Tuesday, August 30, 2011

Student dismissed for lacking empathy

A Missouri newspaper reports:
ST. LOUIS • A former Webster University student who was studying to be a family counselor says in a lawsuit that he was dismissed from a master's degree program after it was determined that he lacked empathy.

The suit, which claims up to $1 million in losses and seeks at least $2 million in punitive damages, alleges the school dismissed him quickly rather than help him improve his empathy to complete the field work required for graduating. ...

The student, David Schwartz, 44, of University City, had received all A's and only one C in his course work, according to a school transcript. But he was dismissed from the program on March 14 after he received a "no credit" for failing to successfully complete the practicum, in which he was to apply his class work to a real-world counseling setting.

Schwartz alleges in his lawsuit that he was deemed a poor performer after he wrote an anonymous letter to the dean criticizing a professor's teaching methods and noting the romantic relationship between that professor and an administrator.
No, the school did not determine that he lacked empathy. That would require a DSM-IV diagnosis, or something like that. Instead, it appears that lacking empathy is just a code phrase for being willing criticize his superiors.

As the lawsuit points out, the university's own web site says:
Learning Goals

The student learning outcomes for the MA in counseling support the development of students as competent counselors in training. The learning outcomes are broadly divided into the following.

Upon completion of the program, students should be able to:

Identify, describe, and apply goals and objectives of professional organizations, professional codes of ethics primarily the American Counseling Association Code of Ethics (2005); identify and describe ethical and legal considerations in counseling, professional credentialing, role identity of counselors, history and philosophy of counseling, counseling supervision models and practices, ethical decision making models, and advocacy processes leading to success for clients. (Professional Orientation and Ethical Practice)

Define, generalize, and synthesize the impact on the profession of counseling of multi-cultures including ethnic groups, religious and or spiritual belief orientations, urban and rural societies; personal constructs including gender, able-ism, age, race, sexual orientation, and other cultural groups and mores; use of leisure time, career, and differing life patterns in multi cultures; multicultural counseling theory; and the ethnic attributes and dynamics on relationships, issues, cultural trends, and the counseling relationship. Be able to describe the significance of Counselor self-awareness, culturally supported wellness, and counselor’s roles in eliminating bias and in promoting social justice and advocacy for diverse populations. (Social and Cultural Diversity)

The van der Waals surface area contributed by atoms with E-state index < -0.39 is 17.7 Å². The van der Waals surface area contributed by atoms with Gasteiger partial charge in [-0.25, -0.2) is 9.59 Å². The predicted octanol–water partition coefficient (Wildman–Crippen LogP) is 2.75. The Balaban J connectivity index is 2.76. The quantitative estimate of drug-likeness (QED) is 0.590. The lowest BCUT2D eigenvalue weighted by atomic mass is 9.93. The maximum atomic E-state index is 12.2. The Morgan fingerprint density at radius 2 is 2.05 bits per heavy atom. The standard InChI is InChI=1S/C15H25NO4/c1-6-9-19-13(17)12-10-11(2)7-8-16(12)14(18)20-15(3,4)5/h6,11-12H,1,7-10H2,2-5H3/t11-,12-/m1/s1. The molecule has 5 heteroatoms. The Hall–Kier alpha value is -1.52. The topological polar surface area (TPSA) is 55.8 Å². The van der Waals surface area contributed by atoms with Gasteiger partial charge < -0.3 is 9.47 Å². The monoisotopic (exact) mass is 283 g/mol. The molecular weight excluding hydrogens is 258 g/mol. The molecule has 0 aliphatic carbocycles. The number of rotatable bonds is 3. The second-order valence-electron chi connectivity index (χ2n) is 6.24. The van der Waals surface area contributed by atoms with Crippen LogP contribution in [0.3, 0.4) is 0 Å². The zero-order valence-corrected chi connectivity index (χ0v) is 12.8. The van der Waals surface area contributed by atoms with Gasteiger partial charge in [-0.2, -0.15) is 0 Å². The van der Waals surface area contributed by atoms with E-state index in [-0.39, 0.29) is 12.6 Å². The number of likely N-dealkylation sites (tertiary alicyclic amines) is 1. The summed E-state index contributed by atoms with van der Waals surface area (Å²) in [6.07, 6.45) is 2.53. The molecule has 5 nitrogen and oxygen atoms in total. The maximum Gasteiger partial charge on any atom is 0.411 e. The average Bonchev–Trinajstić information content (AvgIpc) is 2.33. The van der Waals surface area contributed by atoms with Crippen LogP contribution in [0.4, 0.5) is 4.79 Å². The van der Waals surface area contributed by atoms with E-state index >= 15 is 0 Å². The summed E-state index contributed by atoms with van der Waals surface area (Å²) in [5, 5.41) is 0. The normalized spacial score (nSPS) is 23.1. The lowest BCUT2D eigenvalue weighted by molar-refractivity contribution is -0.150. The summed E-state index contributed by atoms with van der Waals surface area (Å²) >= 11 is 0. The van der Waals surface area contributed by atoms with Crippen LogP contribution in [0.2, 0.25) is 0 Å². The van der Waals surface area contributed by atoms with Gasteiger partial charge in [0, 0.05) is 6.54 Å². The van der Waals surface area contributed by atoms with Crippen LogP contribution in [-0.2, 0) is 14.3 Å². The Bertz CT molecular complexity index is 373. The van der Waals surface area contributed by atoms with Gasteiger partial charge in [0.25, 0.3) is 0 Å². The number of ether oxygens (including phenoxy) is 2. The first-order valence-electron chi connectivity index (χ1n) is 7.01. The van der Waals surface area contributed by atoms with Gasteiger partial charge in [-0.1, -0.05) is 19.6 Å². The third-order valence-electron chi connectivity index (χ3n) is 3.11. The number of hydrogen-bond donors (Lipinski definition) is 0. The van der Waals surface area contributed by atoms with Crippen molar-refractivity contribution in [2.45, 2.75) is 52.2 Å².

That code of ethics (pdf), from the university's own web site, says:
F.9. Evaluation and Remediation of Students F.9.a. Evaluation Counselors clearly state to students, prior to and throughout the training program, the levels of competency expected, appraisal methods, and timing of evaluations for both didactic and clinical competencies. Counselor educators provide students with ongoing performance appraisal and evaluation feedback throughout the training program.

F.9.b. Limitations
Counselor educators, throughout ongoing evaluation and appraisal, are aware of and address the inability of some students to achieve counseling competencies that might impede performance. Counselor educators 1. assist students in securing remedial assistance when needed, 2. seek professional consultation and document their decision to dismiss or refer students for assistance, and 3. ensure that students have recourse in a timely manner to address decisions to require them to seek assistance or to dismiss them and provide students with due process according to institutional policies and procedures.
So the university is almost certainly in violation of its own ethics policies. If passing some sort of empathy test were a degree requirement, then the university should have told him before admitting him. And if he needed work in that area, they should have helped him. They are there to teach, after all, and it is common for counseling students to have an assortment of their own personal psychological problems.

I post this because I had a court psychologist, Ken Perlmutter, who recited this mantra about lacking empathy whenever I had some disagreement with him or the other authorities. If I fed my kids broccoli, he said I lacked empathy. If I set my alarm clock for 7:00, he said I lacked empathy. If I took my kids to my house, he said I lacked empathy. If I told my kids that the court and their mom were preventing me from seeing them, he said I lacked empathy. If I said I wanted joint custody returned, he said I lacked empathy. I will post some quoted examples of this, if I can do so without getting found in contempt of court. I became convinced that either he did not know what empathy is, or he just uses it as a silly code phrase to mean that he disapproves of my attitude, or something like that.

Judge Heather D. Morse also recited this supposed lack of empathy the last time we were in court, and used that as an excuse to block visitation. I pointed out that no witness who actually observed me with my kids ever said that I lacked empathy. She had no response.

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